field trials under the government's and experts' supervision. Though
convinced to at least some degree of the utility of new seeds, the
committee nevertheless could not resist succumbing to the
anti-biotechnology lobby. It has ordered fresh trials for one more
year, under the surveillance of yet another committee to be set up by
the Indian Council of Agricultural Research.
This should not be viewed as a victory for the opponents of
genetically modified (GM) crops. For, sooner or later, the cultivation
of GM crops is bound to begin. Nor is it a defeat of the scientific
community and the millions of farmers who are overwhelmingly in favour
of exploiting this state-of-the-art technology for ushering in the
next phase of the green revolution. The real triumph (if there is one)
is for the bureaucracy and its penchant for deferring action on
contentious issues, perhaps for want of the courage of conviction.
India already lags far behind many other nations in the practical
application of biotechnology, despite possessing the capability to do
so. This latest development puts it further back in the race, making
it all the more difficult to catch up. What is particularly
regrettable is that the detractors of biotechnology are exploiting
people's ignorance and spreading nameless fears. As came out in a
recent interactive workshop organised by the Economist Intelligence
Unit (EUI) India and Assocham, the anti-biotechnology lobby often
makes vastly exaggerated claims that are scientifically untenable. The
risks projected are usually hypothetical. The differences between
concepts like genetically modified organisms, transgenic crops and
terminator genes are conveniently overlooked in order to confuse the
public about their contrived dangers.
Bt cotton, which is at the centre of the present controversy, has a
gene transferred to it from a commonly present soil bacteria called
Bacillus thuringiansis (Bt). This gene produces a toxin in the cotton
plant that kills a pernicious pest, called boll worm, which defies
most other pest control measures. Even pesticides often prove
ineffective, leading at times to suicides by hapless cotton growers.
Bt cotton is already being commercially used in many countries,
including the US and China. No less than seven other genetically
modified crops carrying alien genes are also being grown (and
consumed) by people. There has so far been no confirmed report of any
environmental or health hazard posed by any of them, let alone Bt
cotton which is not an edible product.
The need for caution cannot, of course, be disputed and the green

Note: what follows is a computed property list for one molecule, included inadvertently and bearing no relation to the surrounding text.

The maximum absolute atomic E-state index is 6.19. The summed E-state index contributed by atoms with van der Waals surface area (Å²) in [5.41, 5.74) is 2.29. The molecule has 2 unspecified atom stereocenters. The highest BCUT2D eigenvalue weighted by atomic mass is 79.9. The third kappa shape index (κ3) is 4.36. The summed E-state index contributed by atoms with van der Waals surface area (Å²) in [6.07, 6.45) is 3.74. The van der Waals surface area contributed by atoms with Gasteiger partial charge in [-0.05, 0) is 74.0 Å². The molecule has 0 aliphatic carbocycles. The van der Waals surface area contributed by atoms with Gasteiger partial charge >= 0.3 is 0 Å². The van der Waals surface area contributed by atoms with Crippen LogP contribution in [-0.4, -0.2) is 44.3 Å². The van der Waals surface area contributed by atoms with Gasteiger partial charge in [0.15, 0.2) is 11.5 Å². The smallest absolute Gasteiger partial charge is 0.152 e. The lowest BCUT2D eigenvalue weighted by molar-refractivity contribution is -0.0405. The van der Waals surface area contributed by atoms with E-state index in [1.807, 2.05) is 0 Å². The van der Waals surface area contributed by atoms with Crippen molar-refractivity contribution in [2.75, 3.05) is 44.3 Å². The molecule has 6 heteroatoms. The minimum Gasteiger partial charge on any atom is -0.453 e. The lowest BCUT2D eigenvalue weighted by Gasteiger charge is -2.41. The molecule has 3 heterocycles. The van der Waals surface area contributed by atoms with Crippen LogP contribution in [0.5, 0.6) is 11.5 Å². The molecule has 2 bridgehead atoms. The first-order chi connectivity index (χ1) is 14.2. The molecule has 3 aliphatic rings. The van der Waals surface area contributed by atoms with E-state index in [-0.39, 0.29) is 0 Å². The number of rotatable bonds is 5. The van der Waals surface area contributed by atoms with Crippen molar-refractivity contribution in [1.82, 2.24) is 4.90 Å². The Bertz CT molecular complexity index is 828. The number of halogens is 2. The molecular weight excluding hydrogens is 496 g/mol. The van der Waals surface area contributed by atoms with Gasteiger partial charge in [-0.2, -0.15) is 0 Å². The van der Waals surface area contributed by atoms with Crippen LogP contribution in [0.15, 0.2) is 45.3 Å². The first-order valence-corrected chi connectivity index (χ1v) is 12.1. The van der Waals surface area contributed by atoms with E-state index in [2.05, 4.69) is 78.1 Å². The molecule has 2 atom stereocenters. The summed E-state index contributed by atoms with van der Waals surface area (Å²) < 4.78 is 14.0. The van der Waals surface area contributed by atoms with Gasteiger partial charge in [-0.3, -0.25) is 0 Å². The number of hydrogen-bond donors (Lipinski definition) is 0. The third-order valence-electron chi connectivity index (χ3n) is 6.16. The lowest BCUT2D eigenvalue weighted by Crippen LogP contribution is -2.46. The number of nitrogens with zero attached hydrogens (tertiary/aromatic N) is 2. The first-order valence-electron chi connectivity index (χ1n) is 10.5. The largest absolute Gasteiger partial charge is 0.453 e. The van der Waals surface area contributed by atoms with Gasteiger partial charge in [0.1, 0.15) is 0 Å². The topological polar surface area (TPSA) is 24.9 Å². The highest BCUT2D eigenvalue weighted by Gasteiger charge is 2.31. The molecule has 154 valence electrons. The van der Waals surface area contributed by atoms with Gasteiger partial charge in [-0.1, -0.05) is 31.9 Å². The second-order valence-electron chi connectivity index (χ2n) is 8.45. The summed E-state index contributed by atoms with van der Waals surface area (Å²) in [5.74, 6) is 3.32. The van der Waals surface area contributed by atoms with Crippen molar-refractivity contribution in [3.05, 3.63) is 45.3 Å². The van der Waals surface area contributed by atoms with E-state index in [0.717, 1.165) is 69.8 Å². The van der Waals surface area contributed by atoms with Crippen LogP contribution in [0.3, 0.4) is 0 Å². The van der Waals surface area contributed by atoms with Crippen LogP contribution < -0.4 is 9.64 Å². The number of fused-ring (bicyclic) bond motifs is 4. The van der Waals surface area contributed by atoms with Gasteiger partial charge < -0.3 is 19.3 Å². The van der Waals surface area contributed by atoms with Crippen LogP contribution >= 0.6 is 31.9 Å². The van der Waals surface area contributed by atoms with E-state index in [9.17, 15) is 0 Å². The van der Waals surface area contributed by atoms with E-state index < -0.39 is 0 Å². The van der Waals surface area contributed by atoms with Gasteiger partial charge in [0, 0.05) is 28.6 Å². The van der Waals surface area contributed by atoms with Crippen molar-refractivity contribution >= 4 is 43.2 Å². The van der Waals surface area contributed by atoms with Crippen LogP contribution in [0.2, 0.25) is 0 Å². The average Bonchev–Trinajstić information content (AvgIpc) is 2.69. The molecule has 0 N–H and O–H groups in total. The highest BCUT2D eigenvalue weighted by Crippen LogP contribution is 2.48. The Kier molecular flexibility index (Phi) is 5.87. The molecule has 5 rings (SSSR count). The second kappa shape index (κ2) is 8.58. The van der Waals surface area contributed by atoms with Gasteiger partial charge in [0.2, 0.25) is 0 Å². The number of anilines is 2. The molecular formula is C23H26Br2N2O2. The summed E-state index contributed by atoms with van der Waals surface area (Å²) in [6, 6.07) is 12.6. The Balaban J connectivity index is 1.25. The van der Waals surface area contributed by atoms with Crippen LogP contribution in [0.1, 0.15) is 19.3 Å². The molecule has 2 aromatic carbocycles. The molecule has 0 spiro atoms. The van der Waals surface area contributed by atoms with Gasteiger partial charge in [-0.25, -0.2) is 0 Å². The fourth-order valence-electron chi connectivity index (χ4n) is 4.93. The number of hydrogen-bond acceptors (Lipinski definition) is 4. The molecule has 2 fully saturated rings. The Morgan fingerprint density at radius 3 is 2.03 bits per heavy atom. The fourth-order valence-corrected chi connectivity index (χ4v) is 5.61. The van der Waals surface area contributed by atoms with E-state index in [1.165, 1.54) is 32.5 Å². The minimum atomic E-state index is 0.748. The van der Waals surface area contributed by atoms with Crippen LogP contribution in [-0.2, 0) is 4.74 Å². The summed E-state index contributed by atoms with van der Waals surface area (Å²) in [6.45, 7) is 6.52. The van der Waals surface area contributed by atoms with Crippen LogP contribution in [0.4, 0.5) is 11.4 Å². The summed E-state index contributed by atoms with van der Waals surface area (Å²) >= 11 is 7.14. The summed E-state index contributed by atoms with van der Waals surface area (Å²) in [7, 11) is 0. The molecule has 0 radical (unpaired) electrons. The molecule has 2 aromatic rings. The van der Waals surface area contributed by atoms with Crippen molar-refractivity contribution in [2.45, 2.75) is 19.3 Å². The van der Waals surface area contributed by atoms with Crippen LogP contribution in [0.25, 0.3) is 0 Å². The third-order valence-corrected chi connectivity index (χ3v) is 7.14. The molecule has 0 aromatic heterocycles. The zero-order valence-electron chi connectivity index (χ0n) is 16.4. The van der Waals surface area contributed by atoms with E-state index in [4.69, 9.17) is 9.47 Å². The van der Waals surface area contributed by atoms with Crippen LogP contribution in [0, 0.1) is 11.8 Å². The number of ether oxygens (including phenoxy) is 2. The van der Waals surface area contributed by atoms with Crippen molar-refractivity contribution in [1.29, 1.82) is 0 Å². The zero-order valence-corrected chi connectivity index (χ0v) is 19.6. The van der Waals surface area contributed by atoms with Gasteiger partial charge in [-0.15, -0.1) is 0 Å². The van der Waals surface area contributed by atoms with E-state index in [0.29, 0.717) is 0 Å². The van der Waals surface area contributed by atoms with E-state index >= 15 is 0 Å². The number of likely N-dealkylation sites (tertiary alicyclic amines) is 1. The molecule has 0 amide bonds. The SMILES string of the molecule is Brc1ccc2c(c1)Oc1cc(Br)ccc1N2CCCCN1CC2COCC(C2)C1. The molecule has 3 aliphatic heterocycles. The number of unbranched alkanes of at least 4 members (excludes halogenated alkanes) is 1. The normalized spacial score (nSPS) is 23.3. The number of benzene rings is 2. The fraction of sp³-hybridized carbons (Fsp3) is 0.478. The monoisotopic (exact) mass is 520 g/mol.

lobby deserves credit for focusing on this. But obstructionism beyond
that point will be counter-productive. These activists should not
sully their credibility by over-reacting. No technology is wholly
risk-free. The benefits have to outweigh the risks, and this does in
fact seem to be the case with biotechnology. The best course under the
circumstances would be to start with the genetically modified seeds of
non-edible cash crops like cotton, and then move with due caution
towards food crops.
Discovery Heralds Way for Plants To Survive Drought
- Tim Radford, The Guardian 28-Jun-2001
Scientists have found out how plants open and close their stomata -
the tiny pores through which they breathe. The discovery could open
the way for genetically engineered crops which could survive drought.
The 'biological Morse code' used by plants to control the stomata is
described in Nature today by Gethyn Allen and Julian Schroeder from
the University of California, San Diego and colleagues from Munich and
Tubingen in Germany. Plants soak up huge quantities of water through
their roots and respire through their stomata to cool themselves as
they grow, mature and ripen. It takes around 900 litres of water to
grow 1kg of wheat. But huge areas of farmland are becoming
increasingly arid, and areas once made fertile by irrigation are being
abandoned because the soils become increasingly salty.
What has become a challenge in the developed world is already a
disaster for many poorer nations in sub-Saharan Africa, the Middle
East and parts of Asia, as crops wither before they ripen. The hunt is
on for ways to develop plants that will survive at least a period of
drought, and quicken again with the return of the rains.
'Much of the land used for agriculture is not irrigated because water
is either unavailable or too expensive,' said Professor Schroeder. 'So
if crops can be engineered to respond to droughts by more rapidly and
effectively closing their stomatal pores, where 95% of the water loss